The following are selections from my side of an email discussion with an online acquaintance, which were subsequently edited:
I absolutely think that anyone who claims that "greatness" is inherent in certain music and that "crapola" is inherent in other music is wrong. This is not to say that I think these judgments don't exist, because I make them all the time. But I don't think the judgments have objective reality.
The Barney Theme Song and serious music
I think the guy (sic) that wrote the Barney theme didn't intend it to be in any way "serious music", however it may appeal to someone who doesn't even think Classical music is worth a listen. And sure I'd think they were a bit weird, but can I say they are objectively wrong to like it? Compare instead Strauss' “Also Sprach Zarathustra” and Beethoven's Ninth. Strauss was considered a second rate composer, even by his own admission. But that has to do mostly with analyzing musical content held to defined academic standards, and not to do much with what listeners get out of the pieces. The strictly mathematical musical content has objective reality (the use of well defined musical structure etc). But can we really say Zarathustra is objectively better/worse than Beethoven's Ninth. I don't see that as being an objective issue. Who is to decide? Do a bunch of music critics know better than I do which music is good? Do they know better than anyone else? Do they even agree? Is there anyone who could be held up as having the final word on what music is great and what is worthless? I say no. If the evaluation of music was objective, then everyone would just know which was better in the same way that I know that there's a desk under my hands, or I am drinking water out of a blue cup.
Basically, I think there are objective aspects of music (written notes, sound waves, instruments, and recordings...i.e. the things of music). But the experience of music that we have, the range of emotions it can produce (in us), can't be objectified. It's potentially different for anyone who listens to it. And so, judgments based on those experiences are subjective. And there’s nothing wrong with that.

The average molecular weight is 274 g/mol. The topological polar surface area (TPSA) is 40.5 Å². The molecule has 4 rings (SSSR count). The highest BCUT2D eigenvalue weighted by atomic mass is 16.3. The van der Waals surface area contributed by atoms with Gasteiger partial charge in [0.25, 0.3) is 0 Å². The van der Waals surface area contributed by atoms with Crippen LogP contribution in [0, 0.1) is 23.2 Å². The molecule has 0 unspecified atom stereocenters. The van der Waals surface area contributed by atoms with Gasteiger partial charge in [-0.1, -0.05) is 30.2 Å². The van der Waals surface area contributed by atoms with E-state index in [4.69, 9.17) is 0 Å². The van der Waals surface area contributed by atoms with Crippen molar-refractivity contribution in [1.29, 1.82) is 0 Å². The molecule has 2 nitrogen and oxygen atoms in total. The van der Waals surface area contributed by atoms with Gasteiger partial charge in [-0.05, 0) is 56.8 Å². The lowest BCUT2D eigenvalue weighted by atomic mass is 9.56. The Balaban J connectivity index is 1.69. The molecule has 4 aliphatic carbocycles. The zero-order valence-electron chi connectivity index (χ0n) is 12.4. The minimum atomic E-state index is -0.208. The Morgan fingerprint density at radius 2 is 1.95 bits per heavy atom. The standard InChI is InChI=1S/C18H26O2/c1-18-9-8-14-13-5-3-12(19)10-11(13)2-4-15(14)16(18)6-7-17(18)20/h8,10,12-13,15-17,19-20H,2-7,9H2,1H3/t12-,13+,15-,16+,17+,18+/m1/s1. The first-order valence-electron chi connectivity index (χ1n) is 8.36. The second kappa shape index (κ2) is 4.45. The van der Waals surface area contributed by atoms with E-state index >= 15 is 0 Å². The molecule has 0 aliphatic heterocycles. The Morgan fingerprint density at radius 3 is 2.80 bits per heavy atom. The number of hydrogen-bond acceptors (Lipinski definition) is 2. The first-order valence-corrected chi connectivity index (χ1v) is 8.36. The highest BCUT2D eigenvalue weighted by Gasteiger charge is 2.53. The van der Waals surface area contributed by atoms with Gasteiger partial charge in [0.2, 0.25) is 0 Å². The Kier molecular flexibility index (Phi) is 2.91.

(In response to an email regarding semantics) I think your argument necessarily has to be partly about semantics. By saying that quality judgments are objective, one is redefining the term objective, because there is no physical reality to a quality judgment. There are objects, and there are quality judgments in relation to the objects, which necessarily must be subjective since they have no material existence. If the judgments were material, they could not relate in the same way to the object in question.
To touch on one of your (earlier) points, I agree with you that not everyone is equally qualified to perceive beauty. It goes without saying, as judgments regarding beauty must sometimes include sight and smell and hearing, and those things are denied to some people. But that still doesn't speak to the objectivity issue. My whole point is that subjective and objective realities both exist, but that things are either one or the other (as long as one agrees with the distinction). There are objects that are beautiful, but positing an objects’ physical existence is an objective issue, and positing its beauty is a subjective issue.
So applied to music, the written notes, and the sounds coming to our ears, and the vibration of strings, et al, all exist objectively, in as much as one agrees that these physical properties have a reality apart from our judgment (i.e. a tree in the forest would still make a sound if no one was there etc, you know, materialist dogma!) But if we are to have a distinction from that of a subjective reality full of beauty, poetic notions, opinions regarding a variety of issues, including the most subjective issue of all, the idea of a Creator Being, then we have to (should) use the distinction.
I'm not saying that the line is black and white, and obviously there are times when one has to think it through to figure out what counts as objective and subjective. But I think opinions about the greatness or non-greatness of music (belonging as those opinions do to the wider issue of beauty) are a fairly easy subjective case. I'd like to say more about your point regarding originality, among those other characteristics, being objectively valid measures, but I'll have to attack that one later.